This forum has been closed.
    Comment Sorting
    Comments
         
    by: Steve Davis from: Seattle, WA
    September 28, 2013 10:07 PM
    The American summit team did not take any economic or political positions. It did not attack or defend Htoo Foundation or U Tay Za, other than to thank them for their sponsorship and hospitality. The ethics of sponsorship is of course an important topic. I believe that when the full story of this expedition emerges, the issues will not appear to be as black-and-white as the respected mountaineer Jim Wickwire represents here.
    In Response

    by: kyawthulatt from: yangon
    October 01, 2013 7:09 AM
    Giving comments have two types only,either positive or negative.Should you wish to give comments,you should first check with your American Fellows who had just come back from Mount Gamlang Razi Expedition.You should read thoroughly on how U TAY ZA Htoo Foundation Group are doing Humanitarian jobs throughout the country,Before you give any comments.Steve Davis-by your blind comments your are showing off your background.
    In Response

    by: kyawthulatt from: yangon
    September 30, 2013 4:47 AM
    Giving comments have two types only,either positive or negative.Should you wish to give comments,you should first check with your American mountaineer Fellows who had just come back from Mount Gamlang Razi Expedition.You should read thoroughly on how U TAY ZA HTOO FOUNDATION Group are doing humanitarian jobs throughout the country,before you give any comments.Steve Davis -by your blind comments your are showing off your background.

    by: Jim Wickwire from: Seattle, Washington
    September 27, 2013 7:46 PM
    This expedition was funded by a notorious crony who has bought up huge tracks of virgin hardwood forests for logging and other precious indigenous lands for gold mining. Tay Za and his Htoo Foundation are doing all they can to hide atrocities committed in Putao District by the Burmese Army. Hundreds of civilians have been displaced in Putao's Machyangbaw township and are living in dire conditions.

    I will not support mountaineering sponsored by shady characters with dishonorable practices towards his own people.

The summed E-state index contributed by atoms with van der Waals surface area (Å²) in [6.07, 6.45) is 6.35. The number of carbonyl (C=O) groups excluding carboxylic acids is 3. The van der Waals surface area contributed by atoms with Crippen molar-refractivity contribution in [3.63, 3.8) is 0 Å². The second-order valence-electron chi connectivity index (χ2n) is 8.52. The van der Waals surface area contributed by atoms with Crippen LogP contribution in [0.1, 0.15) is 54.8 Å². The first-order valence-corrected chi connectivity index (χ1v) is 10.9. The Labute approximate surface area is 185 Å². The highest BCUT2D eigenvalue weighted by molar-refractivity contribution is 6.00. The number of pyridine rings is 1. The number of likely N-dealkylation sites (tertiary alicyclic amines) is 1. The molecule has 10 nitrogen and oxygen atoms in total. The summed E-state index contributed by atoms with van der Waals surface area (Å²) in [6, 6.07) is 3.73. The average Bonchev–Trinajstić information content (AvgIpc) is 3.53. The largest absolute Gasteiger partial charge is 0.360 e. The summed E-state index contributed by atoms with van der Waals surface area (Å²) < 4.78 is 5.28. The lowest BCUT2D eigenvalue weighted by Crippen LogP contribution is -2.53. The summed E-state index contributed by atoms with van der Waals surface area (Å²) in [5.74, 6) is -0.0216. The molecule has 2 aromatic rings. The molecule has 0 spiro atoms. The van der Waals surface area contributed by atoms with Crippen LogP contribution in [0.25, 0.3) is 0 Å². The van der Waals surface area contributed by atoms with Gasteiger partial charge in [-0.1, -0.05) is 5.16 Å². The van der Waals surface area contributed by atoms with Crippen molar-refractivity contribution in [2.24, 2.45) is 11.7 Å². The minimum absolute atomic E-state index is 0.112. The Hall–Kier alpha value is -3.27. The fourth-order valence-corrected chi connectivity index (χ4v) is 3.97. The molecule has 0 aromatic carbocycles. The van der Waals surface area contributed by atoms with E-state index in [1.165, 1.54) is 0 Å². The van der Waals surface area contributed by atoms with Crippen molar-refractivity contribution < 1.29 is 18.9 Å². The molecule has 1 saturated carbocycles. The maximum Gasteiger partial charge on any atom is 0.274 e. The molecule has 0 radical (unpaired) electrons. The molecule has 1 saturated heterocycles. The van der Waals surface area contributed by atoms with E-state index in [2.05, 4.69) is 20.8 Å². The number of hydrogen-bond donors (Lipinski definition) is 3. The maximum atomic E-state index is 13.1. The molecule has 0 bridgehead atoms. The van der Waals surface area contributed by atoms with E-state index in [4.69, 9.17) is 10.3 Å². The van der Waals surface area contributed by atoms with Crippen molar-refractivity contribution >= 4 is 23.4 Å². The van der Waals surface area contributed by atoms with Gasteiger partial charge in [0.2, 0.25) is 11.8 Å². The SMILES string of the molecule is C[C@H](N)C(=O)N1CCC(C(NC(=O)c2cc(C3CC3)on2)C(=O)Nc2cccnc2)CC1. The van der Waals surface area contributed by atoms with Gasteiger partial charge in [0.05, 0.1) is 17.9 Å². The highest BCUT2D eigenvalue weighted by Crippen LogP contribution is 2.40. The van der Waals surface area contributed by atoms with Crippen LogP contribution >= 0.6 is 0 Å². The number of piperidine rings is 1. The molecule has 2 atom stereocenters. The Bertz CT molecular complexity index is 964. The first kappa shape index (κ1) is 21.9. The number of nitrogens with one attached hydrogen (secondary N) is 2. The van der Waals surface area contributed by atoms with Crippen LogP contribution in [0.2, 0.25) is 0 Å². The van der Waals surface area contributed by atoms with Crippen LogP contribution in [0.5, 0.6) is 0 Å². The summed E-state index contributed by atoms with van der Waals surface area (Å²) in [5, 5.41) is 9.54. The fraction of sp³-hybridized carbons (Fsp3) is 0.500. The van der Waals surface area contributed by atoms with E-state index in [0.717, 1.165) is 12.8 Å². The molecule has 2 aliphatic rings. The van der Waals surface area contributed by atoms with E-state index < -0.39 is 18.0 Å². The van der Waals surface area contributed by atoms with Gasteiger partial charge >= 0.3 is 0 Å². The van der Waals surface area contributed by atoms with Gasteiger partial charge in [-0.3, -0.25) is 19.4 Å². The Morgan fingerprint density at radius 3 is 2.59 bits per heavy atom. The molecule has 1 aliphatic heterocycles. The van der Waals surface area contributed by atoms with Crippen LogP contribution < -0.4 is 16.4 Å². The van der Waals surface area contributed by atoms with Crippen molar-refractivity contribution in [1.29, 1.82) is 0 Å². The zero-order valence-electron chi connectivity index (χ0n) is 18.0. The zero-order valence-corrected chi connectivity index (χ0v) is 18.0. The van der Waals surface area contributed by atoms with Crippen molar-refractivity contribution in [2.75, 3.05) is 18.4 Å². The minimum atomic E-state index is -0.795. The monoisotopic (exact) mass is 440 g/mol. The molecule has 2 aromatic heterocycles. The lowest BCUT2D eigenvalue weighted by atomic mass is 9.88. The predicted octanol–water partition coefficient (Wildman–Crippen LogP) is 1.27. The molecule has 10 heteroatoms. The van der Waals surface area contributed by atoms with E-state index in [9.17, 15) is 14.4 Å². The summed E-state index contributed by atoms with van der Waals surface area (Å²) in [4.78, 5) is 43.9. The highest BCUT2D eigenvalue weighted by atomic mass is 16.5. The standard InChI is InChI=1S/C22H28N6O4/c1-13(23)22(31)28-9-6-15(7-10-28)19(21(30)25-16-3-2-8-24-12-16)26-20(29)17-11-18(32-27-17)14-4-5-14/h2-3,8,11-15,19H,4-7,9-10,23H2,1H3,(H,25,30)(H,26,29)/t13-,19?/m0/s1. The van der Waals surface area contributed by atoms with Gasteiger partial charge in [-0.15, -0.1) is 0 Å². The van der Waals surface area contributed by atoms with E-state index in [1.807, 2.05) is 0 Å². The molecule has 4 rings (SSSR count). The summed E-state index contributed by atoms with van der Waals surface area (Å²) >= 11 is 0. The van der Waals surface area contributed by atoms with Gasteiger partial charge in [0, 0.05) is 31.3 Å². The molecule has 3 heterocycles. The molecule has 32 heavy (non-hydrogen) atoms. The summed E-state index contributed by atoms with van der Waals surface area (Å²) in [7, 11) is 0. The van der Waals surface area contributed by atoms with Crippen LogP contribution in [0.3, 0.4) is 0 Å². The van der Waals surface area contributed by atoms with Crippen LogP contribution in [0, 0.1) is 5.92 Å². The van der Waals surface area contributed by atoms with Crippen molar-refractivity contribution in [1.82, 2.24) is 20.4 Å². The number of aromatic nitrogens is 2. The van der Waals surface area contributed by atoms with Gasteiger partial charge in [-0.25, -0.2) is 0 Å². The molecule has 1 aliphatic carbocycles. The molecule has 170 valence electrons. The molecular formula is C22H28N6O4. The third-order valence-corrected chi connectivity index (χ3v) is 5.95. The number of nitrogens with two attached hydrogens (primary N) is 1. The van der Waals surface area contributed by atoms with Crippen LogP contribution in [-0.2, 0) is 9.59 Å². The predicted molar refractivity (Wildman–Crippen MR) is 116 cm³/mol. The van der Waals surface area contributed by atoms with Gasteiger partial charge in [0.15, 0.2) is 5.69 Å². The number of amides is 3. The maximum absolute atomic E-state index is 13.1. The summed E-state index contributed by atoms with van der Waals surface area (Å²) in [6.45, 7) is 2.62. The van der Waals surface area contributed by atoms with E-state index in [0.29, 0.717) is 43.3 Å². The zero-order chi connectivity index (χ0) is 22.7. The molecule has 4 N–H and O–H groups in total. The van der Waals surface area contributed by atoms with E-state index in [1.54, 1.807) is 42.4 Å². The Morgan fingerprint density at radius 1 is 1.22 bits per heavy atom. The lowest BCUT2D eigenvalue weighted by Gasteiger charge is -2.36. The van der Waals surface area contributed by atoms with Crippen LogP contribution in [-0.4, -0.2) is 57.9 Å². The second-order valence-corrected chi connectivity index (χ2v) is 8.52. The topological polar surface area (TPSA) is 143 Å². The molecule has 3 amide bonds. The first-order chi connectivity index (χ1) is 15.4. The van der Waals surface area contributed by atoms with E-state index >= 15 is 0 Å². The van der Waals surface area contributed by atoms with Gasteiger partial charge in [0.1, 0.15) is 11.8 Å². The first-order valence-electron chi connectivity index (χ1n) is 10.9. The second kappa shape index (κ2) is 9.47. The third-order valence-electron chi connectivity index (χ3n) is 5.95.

In Response

    by: Nam Era Vet from: USA
    September 29, 2013 10:06 AM
    One of the problems with Internet comments is that they almost never seem to be documented. Anyone can say anything, as opposed to what you would see in a respectable journal like "Science" where footnotes document everything.
    In addition to a lack of documentation, Wickwire's comments are full of loaded terms like "notorious crony," "precious," "atrocities," "dire," "shady," and "dishonorable." That's a lot for just six lines. Of course, he is an attorney.
    By the way, there are many accounts of his climbs, and his reputation among the little people who carry loads on his lavish expeditions, or wind up stuck on mountains with him, isn't exactly sterling. Specifically, see some of the many accounts of his climbs on K2 in the Karakoram range.
    In Response

    by: Ye` Htet Aung from: Myanmar
    September 28, 2013 8:19 AM
    U Tay Za and Htoo Foundation were donated many things , for their school , Monetary and Church , all along the village. Take care medicine for the villagers too. If you want to say your opinion please first listen to American team members Andy Tyson Molly Tyson Eric Daft Mark Fisher , what are they talking about U Tay Za and Htoo Foundation.
    In Response

    by: Aung Zeya from: Yagon
    September 28, 2013 7:45 AM
    Mr Wickwire, you are entitled to your own opinion and do as you may and not support in causes that you are not satisfied and pleased. But don't abuse your right to your own opinion by pouring dirt and libelous remarks on fellow human beings especially notable public figures before you have evidence and facts to justify your tarnishing insults. As regard to your claim of dishonorable practices and atrocities, why don't you consult your fellow Americans who were part of the friendship team on Expedition to Gamlang Razi to get second opinion in addition to your current sources. I believe it shouldn't be too hard for you to get in touch with fellow American and fellow climbers who reached the summit of Mount Gamlang Razi.
    In Response

    by: Nyo Tun from: USA
    September 27, 2013 11:06 PM
    Totally agree. With the help of generals, especially Chit Swe, he wiped out the most of the rain forest including the ones carefully cultivated by our forefathers.

    Featured Videos

    Your JavaScript is turned off or you have an old version of Adobe's Flash Player. Get the latest Flash player.
    Turkish Kurd Islamist Rally Stokes Tensionsi
    X
    April 29, 2016 12:28 AM